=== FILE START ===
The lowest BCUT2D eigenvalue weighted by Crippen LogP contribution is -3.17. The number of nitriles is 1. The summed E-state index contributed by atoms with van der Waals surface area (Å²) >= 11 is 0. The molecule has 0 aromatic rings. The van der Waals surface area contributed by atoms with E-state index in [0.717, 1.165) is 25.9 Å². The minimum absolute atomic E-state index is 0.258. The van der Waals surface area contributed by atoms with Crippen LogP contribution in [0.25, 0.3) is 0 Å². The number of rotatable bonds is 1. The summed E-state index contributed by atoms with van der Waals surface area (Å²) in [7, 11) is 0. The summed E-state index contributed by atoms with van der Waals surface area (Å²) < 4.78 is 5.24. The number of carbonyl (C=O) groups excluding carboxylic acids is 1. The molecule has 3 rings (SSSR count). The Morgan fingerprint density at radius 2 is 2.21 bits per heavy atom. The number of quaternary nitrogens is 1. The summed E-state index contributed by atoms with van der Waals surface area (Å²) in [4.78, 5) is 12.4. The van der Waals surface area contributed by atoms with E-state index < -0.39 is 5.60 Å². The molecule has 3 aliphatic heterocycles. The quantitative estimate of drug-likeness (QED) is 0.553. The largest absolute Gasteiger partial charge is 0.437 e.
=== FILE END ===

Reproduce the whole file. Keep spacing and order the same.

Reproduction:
The lowest BCUT2D eigenvalue weighted by Crippen LogP contribution is -3.17. The number of nitriles is 1. The summed E-state index contributed by atoms with van der Waals surface area (Å²) >= 11 is 0. The molecule has 0 aromatic rings. The van der Waals surface area contributed by atoms with E-state index in [0.717, 1.165) is 25.9 Å². The minimum absolute atomic E-state index is 0.258. The van der Waals surface area contributed by atoms with Crippen LogP contribution in [0.25, 0.3) is 0 Å². The number of rotatable bonds is 1. The summed E-state index contributed by atoms with van der Waals surface area (Å²) in [7, 11) is 0. The summed E-state index contributed by atoms with van der Waals surface area (Å²) < 4.78 is 5.24. The number of carbonyl (C=O) groups excluding carboxylic acids is 1. The molecule has 3 rings (SSSR count). The Morgan fingerprint density at radius 2 is 2.21 bits per heavy atom. The number of quaternary nitrogens is 1. The summed E-state index contributed by atoms with van der Waals surface area (Å²) in [4.78, 5) is 12.4. The van der Waals surface area contributed by atoms with E-state index < -0.39 is 5.60 Å². The molecule has 3 aliphatic heterocycles. The quantitative estimate of drug-likeness (QED) is 0.553. The largest absolute Gasteiger partial charge is 0.437 e.